The Veracity and the Vicissitude of Mike Daisey

Listening tonight to the nearly-unbearable “Retraction” edition of “This American Life” in which Mike Daisey is taken to task for his fabrication of details about his experiences in China, I kept waiting for Daisey to more effectively counter the assertion by Ira Glass that people who come to see a monologue expect that every word of it is true.
Perhaps it’s because Glass and the myriad bloggers and reporters feasting on this story are themselves journalists, and therefore can’t help but expect something like this to be akin to what they do, a retelling of actual events. And perhaps it’s because my roots are in theatre that I feel like Glass is wrong; one may not even think about it consciously while watching a show, but I feel that people on the whole do understand that a show is a show. I know that when I saw Daisey perform his excellent How Theatre Failed America in DC a few years ago, I certainly had no illusions that he was giving a 100% factual account of his life in theatre. Of course he was going to embellish, exaggerate, and invent. Why? Because he was spinning a tale, based on facts but not relying on them, that told a larger truth.

I understand that at least as far as “This American Life” and, perhaps even more damning, his op-ed in the New York Times are concerned, it’s the packaging of his story that matters. It does indeed sound as though Daisey offered his play as an entirely factual retelling and therefore worthy of being used as such on the show (and that his manufactured experiences could be written as though they were actual reportage for his New York Times piece). There’s no excusing the presentation of fiction as fact to news outlets.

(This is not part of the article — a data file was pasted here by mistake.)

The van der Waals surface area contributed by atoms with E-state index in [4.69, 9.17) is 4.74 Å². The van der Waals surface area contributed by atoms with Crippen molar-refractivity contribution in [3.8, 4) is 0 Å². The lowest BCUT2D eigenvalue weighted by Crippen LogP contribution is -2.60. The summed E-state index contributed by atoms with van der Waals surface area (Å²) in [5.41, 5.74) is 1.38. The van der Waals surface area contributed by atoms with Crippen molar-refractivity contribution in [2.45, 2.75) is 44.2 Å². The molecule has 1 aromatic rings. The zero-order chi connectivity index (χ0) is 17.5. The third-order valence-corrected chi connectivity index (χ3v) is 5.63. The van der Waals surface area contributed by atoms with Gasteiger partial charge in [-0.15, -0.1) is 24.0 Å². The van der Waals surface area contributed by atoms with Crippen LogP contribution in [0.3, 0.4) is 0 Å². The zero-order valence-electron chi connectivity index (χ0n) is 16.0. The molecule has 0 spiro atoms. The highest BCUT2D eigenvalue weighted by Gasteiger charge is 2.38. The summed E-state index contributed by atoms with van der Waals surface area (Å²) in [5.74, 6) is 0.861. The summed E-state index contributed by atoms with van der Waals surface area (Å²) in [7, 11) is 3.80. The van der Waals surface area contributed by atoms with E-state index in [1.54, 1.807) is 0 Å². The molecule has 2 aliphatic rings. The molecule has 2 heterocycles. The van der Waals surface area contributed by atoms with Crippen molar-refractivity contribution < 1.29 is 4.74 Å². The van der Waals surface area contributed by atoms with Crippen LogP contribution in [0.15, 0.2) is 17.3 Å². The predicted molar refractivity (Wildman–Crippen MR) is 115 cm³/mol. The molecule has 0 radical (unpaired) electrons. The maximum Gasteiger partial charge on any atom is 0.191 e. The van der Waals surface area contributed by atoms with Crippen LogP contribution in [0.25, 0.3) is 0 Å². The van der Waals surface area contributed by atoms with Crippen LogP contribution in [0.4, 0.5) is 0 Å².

But I have to wonder at “This American Life” for even wishing to do so with Daisey’s play. If they wanted to use his piece as a springboard, why not simply excerpt some pieces of a performance, make clear that what we’re hearing is a story told by an actor in a play, and then delve deeper into the very real, no less serious issue at hand? Why even decide to hand essentially an entire episode over to what they know is a piece of theatre? Glass says not killing the show after being thwarted in their attempts to contact Daisey’s translator was their big mistake. I think their big mistake was in thinking that a play might possibly be, not just the inspiration, but the substance of one of their reports. I find it hard to believe, but I am forced to believe, that Glass and company are as naive as he claims they are when it comes to credulousness about the veracity of performance art.